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    Koflach, I don't remember the model of them. I have to wear a gaiter with them or snow goes down into them.

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    Excellent points PM. I hope you don't mind if I add a little experience in to support what you are saying.

    A couple weeks ago, I took some Boy Scouts camping. We went to a frozen reservoir. It had been really cold for a couple weeks prior, so the ice was pretty thick, but it had warmed up to around freezing the few days we were there. As a result, the ice around the bank wasn't all that stable. A couple of my scouts fell in, up to their calfs. Of course, this soaked their footwear. One was wearing pac boots without removable liners. We took them off and rung out the socks and they dried fairly fast for being cotton. But, the inside of the boots were just too wet. He ended up wearing my extra pair of boots with my thick wool socks the rest of the day, until we got him home. I wonder if his boots are dry yet.

    One thing I want to try is NEOS overboots. I have a set of wool liners that fit over another thick liner, that fits over thick wool socks, plus two sets of felt insoles. I plan to put all that inside a set of NEOS to act as a light pac boot.
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    Quote Originally Posted by PineMartyn View Post

    Regular rubber boots with felt liners
    This is the poor man's pac boot. It works. It's what I used as a kid when I began winter camping. They are not the most comfortable thing to walk in, and you will wet your liners much sooner because there's no nylon or leather upper to permit some moisture venting, but bring 2 spare pairs of liners and you will manage just fine.
    I think this is closest on your list what I use, though my rubber boots are made especially for winter use. I have ended up to this choice for few reasons:

    - Great all around boots, it does not matter if conditions are wet or cold or both like at lakes when skiing there or doing ice fishing
    - If keep changing socks regularly or have extra pair of liners, moisture has not been a real problem yet
    - My boots are also designed to be used with forest ski's so no need extra shoes for those
    - Easy to get on and take off


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    You're absolutely correct about Pac boots not being ideal for climbs and descents. When it comes to my climbing adventures, I rely on specialized mountaineering boots. These boots are designed to provide excellent traction on various terrains, including rocky surfaces, ice, and snow. They offer better ankle support and a more precise fit to ensure stability and reduce the risk of injuries.

    Mountaineering boots typically have stiff soles, which help in distributing the weight and providing a solid platform for crampons. They also come with a high-cut design to protect the ankles and keep them stable during demanding ascents and descents.

    There are several reputable brands that produce high-quality mountaineering boots, such as La Sportiva, Scarpa, Mammut, and Salewa. I personally prioritize comfort, durability, and proper fit when choosing my climbing boots to ensure a safe and enjoyable climbing experience. Remember that the right footwear is crucial in mountaineering and can significantly impact your performance and safety on the mountain. Always make sure to select the appropriate boots for the specific terrain and conditions you'll be facing during your climbs.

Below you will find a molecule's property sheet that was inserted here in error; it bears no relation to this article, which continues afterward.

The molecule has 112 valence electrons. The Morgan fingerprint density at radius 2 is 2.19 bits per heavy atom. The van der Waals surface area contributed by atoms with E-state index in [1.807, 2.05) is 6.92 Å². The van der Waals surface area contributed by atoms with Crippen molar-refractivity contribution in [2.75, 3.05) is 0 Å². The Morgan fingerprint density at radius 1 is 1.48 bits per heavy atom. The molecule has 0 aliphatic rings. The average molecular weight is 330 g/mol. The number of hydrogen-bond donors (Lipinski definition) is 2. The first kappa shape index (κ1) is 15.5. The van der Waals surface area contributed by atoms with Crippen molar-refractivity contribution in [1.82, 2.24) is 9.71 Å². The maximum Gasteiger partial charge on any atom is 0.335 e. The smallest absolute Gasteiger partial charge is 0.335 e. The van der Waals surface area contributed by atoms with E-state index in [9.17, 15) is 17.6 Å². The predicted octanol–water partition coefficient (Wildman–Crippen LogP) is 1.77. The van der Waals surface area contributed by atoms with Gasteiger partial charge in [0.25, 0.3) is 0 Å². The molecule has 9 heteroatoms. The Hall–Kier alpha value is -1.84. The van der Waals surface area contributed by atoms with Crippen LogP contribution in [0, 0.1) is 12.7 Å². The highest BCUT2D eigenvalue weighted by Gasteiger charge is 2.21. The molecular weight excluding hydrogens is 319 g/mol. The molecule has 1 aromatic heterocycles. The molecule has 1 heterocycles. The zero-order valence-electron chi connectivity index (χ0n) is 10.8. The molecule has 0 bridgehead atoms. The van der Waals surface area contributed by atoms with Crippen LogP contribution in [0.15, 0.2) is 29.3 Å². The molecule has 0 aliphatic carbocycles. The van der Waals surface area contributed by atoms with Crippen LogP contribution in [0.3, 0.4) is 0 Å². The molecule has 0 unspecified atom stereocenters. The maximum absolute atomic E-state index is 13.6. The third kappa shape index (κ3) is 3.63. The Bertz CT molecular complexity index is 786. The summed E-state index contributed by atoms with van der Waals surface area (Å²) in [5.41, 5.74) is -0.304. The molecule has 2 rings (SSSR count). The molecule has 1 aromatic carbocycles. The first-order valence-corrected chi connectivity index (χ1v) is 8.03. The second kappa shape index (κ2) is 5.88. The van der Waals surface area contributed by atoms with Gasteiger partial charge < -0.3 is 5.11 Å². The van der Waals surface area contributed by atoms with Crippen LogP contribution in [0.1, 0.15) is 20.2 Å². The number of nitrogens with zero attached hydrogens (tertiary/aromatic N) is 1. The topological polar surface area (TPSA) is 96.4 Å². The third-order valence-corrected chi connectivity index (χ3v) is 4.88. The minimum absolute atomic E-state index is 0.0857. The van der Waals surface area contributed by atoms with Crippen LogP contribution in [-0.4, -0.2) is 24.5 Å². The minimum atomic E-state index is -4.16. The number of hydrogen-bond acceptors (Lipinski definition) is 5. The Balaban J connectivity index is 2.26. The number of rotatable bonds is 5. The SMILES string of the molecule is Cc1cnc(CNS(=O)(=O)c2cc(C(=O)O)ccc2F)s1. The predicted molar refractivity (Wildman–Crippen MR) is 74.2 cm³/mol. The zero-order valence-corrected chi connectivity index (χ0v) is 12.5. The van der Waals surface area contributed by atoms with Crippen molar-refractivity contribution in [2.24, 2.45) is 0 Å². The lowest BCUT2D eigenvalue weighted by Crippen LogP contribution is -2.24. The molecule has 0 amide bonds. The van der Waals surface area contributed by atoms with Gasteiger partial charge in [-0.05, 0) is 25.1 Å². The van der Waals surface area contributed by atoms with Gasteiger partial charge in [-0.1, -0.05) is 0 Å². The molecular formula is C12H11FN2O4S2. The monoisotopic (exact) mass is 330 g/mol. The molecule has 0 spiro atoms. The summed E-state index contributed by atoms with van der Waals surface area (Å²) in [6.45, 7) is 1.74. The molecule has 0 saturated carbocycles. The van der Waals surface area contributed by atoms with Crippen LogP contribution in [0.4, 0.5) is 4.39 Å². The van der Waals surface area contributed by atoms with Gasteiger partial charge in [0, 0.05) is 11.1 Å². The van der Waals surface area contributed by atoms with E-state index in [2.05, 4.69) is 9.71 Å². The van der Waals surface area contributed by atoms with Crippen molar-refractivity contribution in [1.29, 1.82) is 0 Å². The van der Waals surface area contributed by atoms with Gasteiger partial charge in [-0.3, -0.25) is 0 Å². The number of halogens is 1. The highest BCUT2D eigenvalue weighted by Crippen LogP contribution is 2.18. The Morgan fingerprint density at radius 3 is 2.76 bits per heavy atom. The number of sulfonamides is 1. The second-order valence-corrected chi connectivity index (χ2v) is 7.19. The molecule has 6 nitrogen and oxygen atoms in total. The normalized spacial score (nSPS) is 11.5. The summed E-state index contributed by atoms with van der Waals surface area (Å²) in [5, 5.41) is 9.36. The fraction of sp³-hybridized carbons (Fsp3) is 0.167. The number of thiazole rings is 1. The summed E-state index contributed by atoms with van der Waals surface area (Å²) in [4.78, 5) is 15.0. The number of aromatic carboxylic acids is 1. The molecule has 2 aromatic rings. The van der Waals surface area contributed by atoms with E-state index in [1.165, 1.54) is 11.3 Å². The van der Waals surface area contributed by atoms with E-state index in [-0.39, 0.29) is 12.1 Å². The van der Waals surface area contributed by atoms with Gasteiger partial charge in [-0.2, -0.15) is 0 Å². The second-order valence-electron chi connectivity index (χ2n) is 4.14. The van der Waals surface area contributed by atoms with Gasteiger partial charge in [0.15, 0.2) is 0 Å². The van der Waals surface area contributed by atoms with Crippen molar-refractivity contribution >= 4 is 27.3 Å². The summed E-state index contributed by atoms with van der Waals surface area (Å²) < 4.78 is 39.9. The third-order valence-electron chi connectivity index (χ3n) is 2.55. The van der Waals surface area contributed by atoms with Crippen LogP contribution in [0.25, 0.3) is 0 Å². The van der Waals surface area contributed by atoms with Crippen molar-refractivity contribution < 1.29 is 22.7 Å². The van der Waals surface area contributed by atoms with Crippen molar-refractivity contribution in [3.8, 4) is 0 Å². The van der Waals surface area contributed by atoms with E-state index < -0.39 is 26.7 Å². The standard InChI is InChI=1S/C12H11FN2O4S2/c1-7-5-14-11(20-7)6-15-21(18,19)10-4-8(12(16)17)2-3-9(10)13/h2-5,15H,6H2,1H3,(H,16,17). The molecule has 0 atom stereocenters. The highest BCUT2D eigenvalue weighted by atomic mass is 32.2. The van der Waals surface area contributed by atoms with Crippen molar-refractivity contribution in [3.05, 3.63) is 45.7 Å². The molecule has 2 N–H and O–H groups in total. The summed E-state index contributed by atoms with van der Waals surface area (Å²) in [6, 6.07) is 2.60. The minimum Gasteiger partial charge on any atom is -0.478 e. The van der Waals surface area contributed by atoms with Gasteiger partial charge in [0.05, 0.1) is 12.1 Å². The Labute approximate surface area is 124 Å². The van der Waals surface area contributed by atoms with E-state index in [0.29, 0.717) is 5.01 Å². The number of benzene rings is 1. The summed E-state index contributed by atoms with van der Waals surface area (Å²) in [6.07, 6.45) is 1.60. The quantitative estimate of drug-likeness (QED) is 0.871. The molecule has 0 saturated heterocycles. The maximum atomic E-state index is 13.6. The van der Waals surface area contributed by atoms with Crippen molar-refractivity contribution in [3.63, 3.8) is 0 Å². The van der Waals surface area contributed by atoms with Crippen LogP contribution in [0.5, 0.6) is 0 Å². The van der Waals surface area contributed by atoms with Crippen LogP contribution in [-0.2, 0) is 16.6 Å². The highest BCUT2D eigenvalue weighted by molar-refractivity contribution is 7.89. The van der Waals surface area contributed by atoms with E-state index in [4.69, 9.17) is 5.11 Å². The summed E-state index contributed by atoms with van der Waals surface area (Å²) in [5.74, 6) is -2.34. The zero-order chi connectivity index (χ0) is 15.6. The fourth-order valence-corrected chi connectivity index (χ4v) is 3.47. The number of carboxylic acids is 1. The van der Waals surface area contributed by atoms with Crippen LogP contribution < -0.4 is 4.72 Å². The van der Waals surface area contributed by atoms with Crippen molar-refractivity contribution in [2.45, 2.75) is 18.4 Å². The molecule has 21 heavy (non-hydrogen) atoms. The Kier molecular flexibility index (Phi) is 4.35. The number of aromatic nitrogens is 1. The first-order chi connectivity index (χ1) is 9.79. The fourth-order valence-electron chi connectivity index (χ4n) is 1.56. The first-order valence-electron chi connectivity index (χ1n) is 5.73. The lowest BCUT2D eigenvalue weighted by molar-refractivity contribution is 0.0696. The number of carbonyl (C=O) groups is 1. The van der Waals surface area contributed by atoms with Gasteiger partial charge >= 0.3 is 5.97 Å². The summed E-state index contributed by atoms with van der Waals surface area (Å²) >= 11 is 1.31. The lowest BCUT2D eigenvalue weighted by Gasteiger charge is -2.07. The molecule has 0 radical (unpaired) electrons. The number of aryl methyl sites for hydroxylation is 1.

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    Quote Originally Posted by kimkorton7575 View Post
    You're absolutely correct about Pac boots not being ideal for climbs and descents. When it comes to my climbing adventures, I rely on specialized mountaineering boots. These boots are designed to provide excellent traction on various terrains, including rocky surfaces, ice, and snow. They offer better ankle support and a more precise fit to ensure stability and reduce the risk of injuries.

    Mountaineering boots typically have stiff soles, which help in distributing the weight and providing a solid platform for crampons. They also come with a high-cut design to protect the ankles and keep them stable during demanding ascents and descents.

    There are several reputable brands that produce high-quality mountaineering boots, such as La Sportiva, Scarpa, Mammut, and Salewa. I personally prioritize comfort, durability, and proper fit when choosing my climbing boots to ensure a safe and enjoyable climbing experience. Remember that the right footwear is crucial in mountaineering and can significantly impact your performance and safety on the mountain. Always make sure to select the appropriate boots for the specific terrain and conditions you'll be facing during your climbs.
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    Gee, what a surprise.
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    They were in the very process of spamming when BAM they got the hammer whooped on 'em. For them that's like being in the middle of ... well, let's just say a bucket of cold water would interrupt it. Of course, only one IT would be upset since...well...you know what I mean.
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    Many years ago (1978 to be exact), I wintered in the Uwharrie National Forest in NC and used Herman Survivor boots for the cold and we weren't moving. They worked so well that I didn't/couldn't keep them on when we moved without regard to time of day or temperature.
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    If only the ban hammer actually hurt and would raise a knotÖ.


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    Quote Originally Posted by Alan R McDaniel Jr View Post
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    There must still be a few bugs to work out of "Spam Monkey".


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    It was beta. We laugh about it now. Well, Crash does. I still have nightmares. I ain't sure if that monkey was after me or my coffee. Every noise in the dead of night could be that dang monkey coming after me. I don't even keep bananas in the house anymore. Can't afford to take chances.
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    Wow, wintering in Uwharrie back in '78 sounds like quite the experience! I've done some chilly expeditions myself, but never anything that hardcore. Herman Survivors, huh? They donít make them like they used to, I guess. I've had my fair share of boot-related dilemmas when the terrain gets tough or the weather decides not to cooperate.

    Any memorable stories from your time out there in Uwharrie? I bet the forest was a whole different world back then. And, out of curiosity, have you found any other boots that live up to the Herman Survivors since?
    Last edited by crashdive123; 10-15-2023 at 01:35 PM. Reason: removed link